“We’ve always believed the classical Greek program could not be implemented in a lesser facility and be integrated,” says Art Rainwater, the district’s associate superintendent for curriculum and instruction. “If you want to train athletes to develop to the best of their ability, you don’t drag mats out in the middle of the floor for gymnastics practice.”
For the ‘Scholar/Athlete’
Central High School is actually two magnet schools under one roof. A magnet program geared to students interested in learning about computers opened at the school in 1988.
Through that program, students have access to more than 1,000 networked computers-more than one for every student in the computer program. Pupils also work with sophisticated electronics equipment, robotics facilities, and computer-aided drafting programs.
“Our students come away from here with the equivalent of a college major in computer science,” says Mr. Rainwater, who also helped design the programs as Central’s former principal.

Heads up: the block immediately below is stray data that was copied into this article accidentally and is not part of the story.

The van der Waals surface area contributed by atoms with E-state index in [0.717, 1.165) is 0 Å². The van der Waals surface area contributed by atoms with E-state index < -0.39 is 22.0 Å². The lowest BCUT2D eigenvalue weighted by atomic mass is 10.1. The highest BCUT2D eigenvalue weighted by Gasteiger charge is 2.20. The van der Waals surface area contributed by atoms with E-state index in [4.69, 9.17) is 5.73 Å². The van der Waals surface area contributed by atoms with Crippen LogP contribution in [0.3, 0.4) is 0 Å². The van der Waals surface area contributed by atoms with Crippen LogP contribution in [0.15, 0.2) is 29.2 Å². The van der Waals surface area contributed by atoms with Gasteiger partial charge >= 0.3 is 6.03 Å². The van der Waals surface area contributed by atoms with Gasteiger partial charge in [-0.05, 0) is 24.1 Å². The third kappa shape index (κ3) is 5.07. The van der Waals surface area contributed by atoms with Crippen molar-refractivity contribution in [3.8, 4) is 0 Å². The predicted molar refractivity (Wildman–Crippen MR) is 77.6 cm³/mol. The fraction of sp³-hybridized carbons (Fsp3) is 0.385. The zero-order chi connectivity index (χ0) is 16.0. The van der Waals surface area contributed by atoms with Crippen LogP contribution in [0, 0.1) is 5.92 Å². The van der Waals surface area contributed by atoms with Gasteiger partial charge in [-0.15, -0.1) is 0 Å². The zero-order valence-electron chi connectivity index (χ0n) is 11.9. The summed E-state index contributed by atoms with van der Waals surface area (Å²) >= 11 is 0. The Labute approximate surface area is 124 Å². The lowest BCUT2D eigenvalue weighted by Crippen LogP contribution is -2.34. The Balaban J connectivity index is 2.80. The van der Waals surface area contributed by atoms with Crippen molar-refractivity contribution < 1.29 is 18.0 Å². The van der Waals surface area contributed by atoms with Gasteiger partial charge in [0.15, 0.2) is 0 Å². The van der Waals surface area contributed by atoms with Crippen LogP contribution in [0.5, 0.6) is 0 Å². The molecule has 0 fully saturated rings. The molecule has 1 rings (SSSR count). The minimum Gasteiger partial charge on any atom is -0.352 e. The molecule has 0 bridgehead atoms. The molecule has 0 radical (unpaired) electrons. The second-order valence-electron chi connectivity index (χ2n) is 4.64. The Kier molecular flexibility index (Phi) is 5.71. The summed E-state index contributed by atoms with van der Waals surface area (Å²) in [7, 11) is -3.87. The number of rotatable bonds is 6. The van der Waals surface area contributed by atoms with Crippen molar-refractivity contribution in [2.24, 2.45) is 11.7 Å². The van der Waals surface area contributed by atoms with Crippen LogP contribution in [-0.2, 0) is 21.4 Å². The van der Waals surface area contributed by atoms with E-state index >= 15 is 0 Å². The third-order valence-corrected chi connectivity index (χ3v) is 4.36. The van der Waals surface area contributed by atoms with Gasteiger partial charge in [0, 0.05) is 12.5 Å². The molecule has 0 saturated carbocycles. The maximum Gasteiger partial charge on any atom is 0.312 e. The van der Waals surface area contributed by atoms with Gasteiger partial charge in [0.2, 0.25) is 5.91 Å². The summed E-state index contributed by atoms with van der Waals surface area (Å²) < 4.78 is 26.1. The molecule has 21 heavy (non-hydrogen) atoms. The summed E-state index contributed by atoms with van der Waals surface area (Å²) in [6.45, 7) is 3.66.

The classical Greek program, however, has attracted all the attention this year.
In that program, which opened two weeks ago, students are required to take philosophy, Greek, and Latin as well as personal development--a five-day-a-week course that stresses individual physical fitness and development and skills-training in specific sports. They study sports biology and all are required to participate in at least two competitive sports, one of which is an individual sport such as running or judo.
“This is for the scholar/athlete,” Mr. Rainwater says. “That emphasis a lot of times presents a problem in people’s minds because they think the only way to do that is to lower the academic standards.”